Our approach to faculty relations emphasizes choice. Sometimes faculty members fear that incorporating service learning will create a heavy load of bureaucracy and logistical problem solving. While there will always be some paperwork, transportation planning, etc., I collaborate with faculty in flexible ways that support them and their pedagogical vision. Also, there are no across-the-board service learning graduation requirements; faculty members aren’t “forced” into service learning. Faculty members choose service learning because they believe it will enhance their course, not because they need to fulfill a university requirement—we focus on quality rather than quantity. Concentrating on composing high-impact, exciting service learning courses has led to more and better growth than focusing on volume and raw numbers.
Faculty members are free to choose the service learning model best suited to their course. If they choose a service learning project, students work together to complete specific tasks for a single partner agency chosen in advance. Projects are guided by a written agreement specifying deliverables, timelines, and responsibilities. Projects are ideal when courses have highly specific topics (e.g., interactive theater or Haitian history) or when agencies have indirect service needs that do not require regular presence at the agency (e.g., survey development, research, media materials, or curriculum design). Faculty members may also choose the placement model, where students volunteer regularly at a variety of pre-approved partner agencies. Placements are ideal when courses have relatively broad topics (such as social psychology or expository writing) or when agencies have direct service needs (such as tutoring, client intake, or meal preparation). Because OSL supports both models, service learning looks different from course to course, and faculty members aren’t constricted to a single paradigm.
Faculty members have many other choices. They choose whether service learning activities will be required or optional for students, and if necessary, what the non-service learning alternative will be (e.g., a research paper, a series of homework assignments, etc). Also, faculty members choose the community partner(s) with whom they will work. For service learning placements, faculty members decide how many hours their students will serve. Finally, faculty members determine how much weight service learning will carry in course grades. While OSL has many established procedures and tools (including rubrics for evaluating students’ performance and timesheets for recording service hours), our faculty members have considerable freedom to create the service learning experience best suited to their course.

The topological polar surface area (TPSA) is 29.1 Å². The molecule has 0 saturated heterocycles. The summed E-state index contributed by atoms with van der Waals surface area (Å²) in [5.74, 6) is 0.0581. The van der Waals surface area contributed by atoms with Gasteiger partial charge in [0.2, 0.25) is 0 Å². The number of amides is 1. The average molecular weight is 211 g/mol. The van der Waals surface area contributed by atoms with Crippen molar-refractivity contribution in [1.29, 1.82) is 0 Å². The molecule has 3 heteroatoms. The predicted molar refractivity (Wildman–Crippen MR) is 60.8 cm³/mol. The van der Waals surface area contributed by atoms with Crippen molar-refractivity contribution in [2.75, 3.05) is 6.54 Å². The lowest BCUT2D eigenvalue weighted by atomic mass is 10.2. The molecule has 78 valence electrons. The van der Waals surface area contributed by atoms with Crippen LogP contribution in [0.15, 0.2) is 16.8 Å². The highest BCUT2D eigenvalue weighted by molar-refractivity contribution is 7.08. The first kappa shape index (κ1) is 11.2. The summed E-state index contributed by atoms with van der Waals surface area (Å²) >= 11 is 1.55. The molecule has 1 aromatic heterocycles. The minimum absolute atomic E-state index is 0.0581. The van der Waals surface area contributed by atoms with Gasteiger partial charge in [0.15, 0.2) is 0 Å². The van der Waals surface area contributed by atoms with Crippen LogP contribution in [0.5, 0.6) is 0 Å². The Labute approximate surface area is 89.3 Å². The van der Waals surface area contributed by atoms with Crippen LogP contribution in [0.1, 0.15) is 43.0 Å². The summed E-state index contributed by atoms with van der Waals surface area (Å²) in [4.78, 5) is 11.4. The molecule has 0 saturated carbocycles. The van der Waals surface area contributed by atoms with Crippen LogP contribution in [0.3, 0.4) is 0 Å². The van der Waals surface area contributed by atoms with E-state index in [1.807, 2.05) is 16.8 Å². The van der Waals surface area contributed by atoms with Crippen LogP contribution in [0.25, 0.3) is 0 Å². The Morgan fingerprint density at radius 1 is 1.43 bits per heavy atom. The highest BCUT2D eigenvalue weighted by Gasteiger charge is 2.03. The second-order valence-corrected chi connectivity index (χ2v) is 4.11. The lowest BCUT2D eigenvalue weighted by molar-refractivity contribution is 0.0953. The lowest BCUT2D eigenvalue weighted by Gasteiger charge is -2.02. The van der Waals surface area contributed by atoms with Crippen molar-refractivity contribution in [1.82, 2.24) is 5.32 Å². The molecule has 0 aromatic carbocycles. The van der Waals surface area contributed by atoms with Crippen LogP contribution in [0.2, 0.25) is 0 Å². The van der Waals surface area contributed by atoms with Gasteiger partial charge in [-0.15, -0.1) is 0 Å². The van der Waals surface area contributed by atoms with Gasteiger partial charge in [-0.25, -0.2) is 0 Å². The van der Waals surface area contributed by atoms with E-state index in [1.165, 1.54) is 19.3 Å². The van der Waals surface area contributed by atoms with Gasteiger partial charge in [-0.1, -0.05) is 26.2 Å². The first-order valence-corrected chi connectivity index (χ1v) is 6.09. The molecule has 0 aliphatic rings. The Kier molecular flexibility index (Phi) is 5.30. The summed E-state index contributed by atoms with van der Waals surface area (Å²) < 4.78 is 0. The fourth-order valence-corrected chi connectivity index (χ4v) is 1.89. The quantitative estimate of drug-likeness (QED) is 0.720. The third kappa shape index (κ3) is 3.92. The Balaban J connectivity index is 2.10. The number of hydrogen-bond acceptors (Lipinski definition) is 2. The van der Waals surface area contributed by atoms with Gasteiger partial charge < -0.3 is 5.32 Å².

This freedom represents a form of cura personalis for both professors and students. Many have noted that Ignatian spirituality “emphasizes interior freedom.”6 Careful reflection and discernment—the hallmarks of mature Ignatian spirituality—do not apply a simplistic, uniform rubric to all situations. Good choices must first of all be fully free choices, and second, they must also be responsive to the variety of particular circumstances affecting a situation. Further, Jesuit spirituality has what I call an invitational spirit rather than a spirit of compulsory obligation. This posture has greatly informed our approach to service learning: we invite faculty members and students to experience what service learning can offer, and we embrace the variety of forms service learning can take.
There are a host of other reasons for the explosive growth in service learning at Loyola over the last three years and since Katrina ravaged New Orleans, but I believe our relationships with faculty and community partners are the most significant. Ultimately, these relationships reflect Loyola’s Jesuit roots. Kolvenbach insisted that Jesuit universities must “take conscious responsibility for being a force for faith and justice.” They must live in and for a social reality, shedding intelligence upon it and using their influence to transform it (Kolvenbach). For students, faculty, and staff at Loyola, this “social reality” has been the wildly difficult and beautiful rebirth of a great American city. Service learning has provided a way for the Loyola community to embrace Kolvenbach’s call and participate in the all-encompassing work of cura personalis.